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This article has 14 comments. Post your own!

peachybeechThis teenager is a 'regular' and has contributed a lot of work, comments and/or forum posts, and has received many votes and high ratings over a long period of time. said...
Apr. 29, 2012 at 8:51 am:
I have to hand it to you, Anastasia, this is one of the best essays I've come across thus far. While its very nature borders on offensive, the more light-hearted moments kept it controlled and relatable. Bravo!
 
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Thinker said...
Jul. 23, 2010 at 11:42 am:
It's good but there is very little of your own origional opinions in there, it seems as if you are merely elaborating on what the other author said. Don't get me wrong you definetly got some "pinash" , you work is plagued with same thing everyone else's is, it's not an origional thought.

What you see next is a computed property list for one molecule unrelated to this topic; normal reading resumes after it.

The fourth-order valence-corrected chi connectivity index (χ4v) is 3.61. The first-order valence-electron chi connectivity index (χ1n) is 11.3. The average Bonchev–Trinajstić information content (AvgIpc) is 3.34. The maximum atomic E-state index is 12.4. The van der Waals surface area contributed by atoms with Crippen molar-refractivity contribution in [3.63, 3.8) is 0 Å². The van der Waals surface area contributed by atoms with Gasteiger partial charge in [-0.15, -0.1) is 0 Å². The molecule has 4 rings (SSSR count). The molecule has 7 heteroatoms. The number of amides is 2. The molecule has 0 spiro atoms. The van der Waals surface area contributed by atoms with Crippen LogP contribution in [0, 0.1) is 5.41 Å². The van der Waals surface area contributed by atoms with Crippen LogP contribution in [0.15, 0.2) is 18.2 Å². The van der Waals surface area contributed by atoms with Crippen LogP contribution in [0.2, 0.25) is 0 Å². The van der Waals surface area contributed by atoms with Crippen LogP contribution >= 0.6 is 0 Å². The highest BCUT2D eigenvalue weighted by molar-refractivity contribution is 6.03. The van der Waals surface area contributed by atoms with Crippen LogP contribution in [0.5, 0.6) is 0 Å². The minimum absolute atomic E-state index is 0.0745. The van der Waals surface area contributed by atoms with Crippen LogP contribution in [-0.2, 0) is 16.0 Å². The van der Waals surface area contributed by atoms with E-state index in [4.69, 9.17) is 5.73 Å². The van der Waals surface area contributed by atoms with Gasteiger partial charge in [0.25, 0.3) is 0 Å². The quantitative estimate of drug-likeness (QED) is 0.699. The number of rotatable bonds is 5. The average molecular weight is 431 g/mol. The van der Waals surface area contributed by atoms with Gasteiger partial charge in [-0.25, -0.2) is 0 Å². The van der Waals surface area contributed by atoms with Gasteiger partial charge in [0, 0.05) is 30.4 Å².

Anastasia Q replied...
Sept. 20, 2010 at 9:42 pm :

panache

 

 

.

 
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ninekindzofme said...
Apr. 17, 2010 at 10:52 pm:

while you made everyone else look bad, your reply to benjamin101 made you look even more snobby which I found funny.

Your essay made everyone else here seem like they write nothing but crap. Which is sad, but encouraging at the same time.

For that, I am grateful to you.

 
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Imagine This work has been published in the Teen Ink monthly print magazine. said...
Apr. 17, 2010 at 6:27 pm:

Beautifully written! As a nihlist, I found myself agreeing with so many aspects of this article, and then taking notes when book titles were mentioned! 

After reading this, I am left with more than a good impression of a piece of writing--I'm left knowing that the world still has young thinkers. I hope by my sixteenth year (as you say it) that perhaps I will be able to relate to the latter half of the article better.

 
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Elisabet H. said...
Mar. 5, 2010 at 12:06 am:
Very nice! Agreed, profesional yet friendly, relatable, and nice bits of humour.